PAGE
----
Jump to content
  • King George V of the United Kingdom was born on June 3, 1865.

    Beatriz Camino

    King George V of the United Kingdom was born on June 3, 1865.

    George V (3 June 1865 – 20 January 1936) was King of the United Kingdom and the British Dominions, and Emperor of India, from 1910 until 1936.

    Early Life & Accession to the Throne

    George was born on June 3, 1865, in London, as the second son of Albert Edward, Prince of Wales, and Alexandra, Princess of Wales. His father was Queen Victoria and Prince Albert’s eldest son, while his mother was the eldest daughter of King Christian IX and Queen Louise of Denmark. Initially, George had little expectation of becoming king, being third in line after his father and elder brother, Prince Albert Victor. George and Albert Victor were educated together, but neither excelled academically, prompting their father to have them trained in the Navy, where they toured the British Empire colonies.

    Upon their return, Queen Victoria complained about her grandsons’ inability to speak French or German, leading to a six-month stay in Lausanne to learn another language, which was ultimately unsuccessful. After Lausanne, the brothers parted ways: Albert Victor attended Trinity College, Cambridge, while George continued his naval career, travelling throughout the British Empire. During this time, he fell in love with his cousin, Princess Marie of Edinburgh. However, their mothers opposed the match, and Marie rejected George’s proposal.

    In November 1891, Albert Victor became engaged to Princess Victoria Mary of Teck (May), but died of pneumonia in 1892, leaving George second in line to the throne. George and May grew close during their mourning period and married on July 6, 1893, having five sons and a daughter.

    George’s naval career ended with his brother’s death, and he was made Duke of York, Earl of Inverness, and Baron Killarney on May 24, 1892. When Queen Victoria died on January 22, 1901, George’s father became King Edward VII and George inherited the title of Duke of Cornwall, later becoming known as the Duke of Cornwall and York. A few months later, he was made Prince of Wales and Earl of Chester. From November 1905 to March 1906, George and May toured British India, followed by a trip to Spain for King Alfonso XIII’s wedding to George’s cousin, Victoria Eugenie of Battenberg. At the wedding, they narrowly escaped assassination when a bomb killed their coach driver and over a dozen spectators.


    George V became king on 6 May 1910 after the death of Edward VII and his coronation with Queen Mary took place on 22 June 1911. They visited Ireland in July 1911, where they were warmly received, and later that year, they travelled to India for the Delhi Durbar, where George was presented as the Emperor of India and declared the capital shift from Calcutta to Delhi.

    The king ascended the throne during political turmoil, with tensions over the People’s Budget and the power of the House of Lords. He reluctantly agreed to dissolve Parliament, leading to the Parliament Act 1911, which limited the Lords’ veto power. The Liberals, now a minority government, depended on the Irish Nationalist Party’s support, leading to contentious debates over Irish Home Rule. A 1914 conference to avoid civil war in Ireland ended without resolution, and the issue was suspended due to World War I. During the war, George changed the royal house name to Windsor in response to anti-German sentiment.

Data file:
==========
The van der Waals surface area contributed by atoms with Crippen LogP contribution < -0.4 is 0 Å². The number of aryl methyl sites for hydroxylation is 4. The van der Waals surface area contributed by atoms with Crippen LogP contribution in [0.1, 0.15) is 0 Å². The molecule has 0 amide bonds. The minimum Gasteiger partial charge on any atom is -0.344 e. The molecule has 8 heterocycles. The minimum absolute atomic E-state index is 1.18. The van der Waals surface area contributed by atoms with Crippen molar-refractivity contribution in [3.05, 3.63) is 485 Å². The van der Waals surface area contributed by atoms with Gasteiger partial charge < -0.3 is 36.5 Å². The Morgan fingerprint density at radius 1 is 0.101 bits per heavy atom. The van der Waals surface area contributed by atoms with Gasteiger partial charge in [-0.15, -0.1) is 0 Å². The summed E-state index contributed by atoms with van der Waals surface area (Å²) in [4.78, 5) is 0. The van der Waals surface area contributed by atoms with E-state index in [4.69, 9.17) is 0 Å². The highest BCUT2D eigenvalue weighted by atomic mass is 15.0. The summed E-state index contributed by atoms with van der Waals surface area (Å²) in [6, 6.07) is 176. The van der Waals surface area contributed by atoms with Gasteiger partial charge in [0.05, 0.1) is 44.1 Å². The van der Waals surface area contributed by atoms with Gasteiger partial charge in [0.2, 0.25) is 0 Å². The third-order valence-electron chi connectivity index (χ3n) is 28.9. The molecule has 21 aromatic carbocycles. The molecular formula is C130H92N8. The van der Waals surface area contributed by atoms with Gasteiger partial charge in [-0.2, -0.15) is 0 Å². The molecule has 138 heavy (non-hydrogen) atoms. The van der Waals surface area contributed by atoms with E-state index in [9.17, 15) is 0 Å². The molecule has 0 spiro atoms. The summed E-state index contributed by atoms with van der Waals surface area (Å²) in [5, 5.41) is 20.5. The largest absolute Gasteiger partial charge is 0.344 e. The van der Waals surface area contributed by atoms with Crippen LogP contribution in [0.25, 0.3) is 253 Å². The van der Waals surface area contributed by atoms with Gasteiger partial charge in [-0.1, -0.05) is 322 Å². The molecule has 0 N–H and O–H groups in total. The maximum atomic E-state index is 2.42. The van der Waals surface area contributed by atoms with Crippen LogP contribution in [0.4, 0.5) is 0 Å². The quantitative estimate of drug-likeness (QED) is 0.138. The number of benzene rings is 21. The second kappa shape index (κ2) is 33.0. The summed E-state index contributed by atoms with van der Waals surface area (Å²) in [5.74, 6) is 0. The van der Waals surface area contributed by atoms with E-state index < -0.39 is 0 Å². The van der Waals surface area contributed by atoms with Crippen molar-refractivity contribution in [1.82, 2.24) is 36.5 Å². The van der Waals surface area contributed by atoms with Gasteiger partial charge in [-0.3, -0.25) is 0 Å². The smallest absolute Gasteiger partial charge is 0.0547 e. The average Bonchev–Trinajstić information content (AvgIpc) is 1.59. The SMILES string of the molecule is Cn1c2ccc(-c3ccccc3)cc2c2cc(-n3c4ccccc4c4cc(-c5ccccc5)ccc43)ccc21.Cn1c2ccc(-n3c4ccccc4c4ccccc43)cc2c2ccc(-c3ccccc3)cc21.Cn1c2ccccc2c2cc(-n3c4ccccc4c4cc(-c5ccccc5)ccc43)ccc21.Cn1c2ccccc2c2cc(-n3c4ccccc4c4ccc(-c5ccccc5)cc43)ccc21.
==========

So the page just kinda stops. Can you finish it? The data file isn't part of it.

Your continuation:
That same year, Tsar Nicholas II of Russia, George’s first cousin, was overthrown in the Russian Revolution of 1917. At first, the British government offered political asylum to the Tsar and his family, but fears that revolution might come to the British Isles led George to think that the presence of the Romanovs would be inappropriate. Consequently, Nicholas and his family remained in Russia, where they were killed by the Bolsheviks.

    Post-war, George only left the UK for official visits to Belgium, northern France, and Italy. In the meanwhile, political turmoil in Ireland continued as the Nationalists fought for independence. The king advocated for conciliation and witnessed the partitioning of Ireland and the establishment of the Irish Free State in 1922.

    Concerned about the rise of socialism and the growing labour movement, George also fostered relationships with Labour politicians and trade unions, enhancing the monarchy’s popularity. In 1926, he hosted an Imperial Conference that acknowledged the autonomy of British Dominions, formalised by the Statute of Westminster 1931, making the monarch a symbol of the British Commonwealth’s unity. A year later, George agreed to deliver a Royal Christmas speech on the radio, an event that became annual thereafter.


    The First World War severely affected George’s health, worsening his chronic bronchitis and leading to a serious injury in 1915. In 1925, he took his last recuperative trip abroad. He fell seriously ill with septicaemia in 1928, and his son Edward took over many duties. George spent three months in Bognor, Sussex, in 1929 but never fully recovered. On January 15, 1936, he became gravely ill and died five days later at Sandringham House. George V was buried at St George's Chapel, Windsor Castle, on 28 January 1936. Edward abdicated before the end of the year and Albert ascended the throne as George VI.


    George V 1917 Sovereign London Mint AU58, rarest of the reign for LondonGEORGE V 1911 GOLD PROOF TWO POUNDS, CORONATION ISSUEGeorge V. Crown. 1928. Extremely Fine.

    George V 1923-S Sovereign Sydney Mint, low mintage R4, MS62GEORGE V, 1935 SILVER PROOF CROWN, STRUCK FOR THE SILVER JUBILEE PF63George V 1922-S Sovereign Sydney Mint, NGC MS63


    View Related Coins



  • Create New...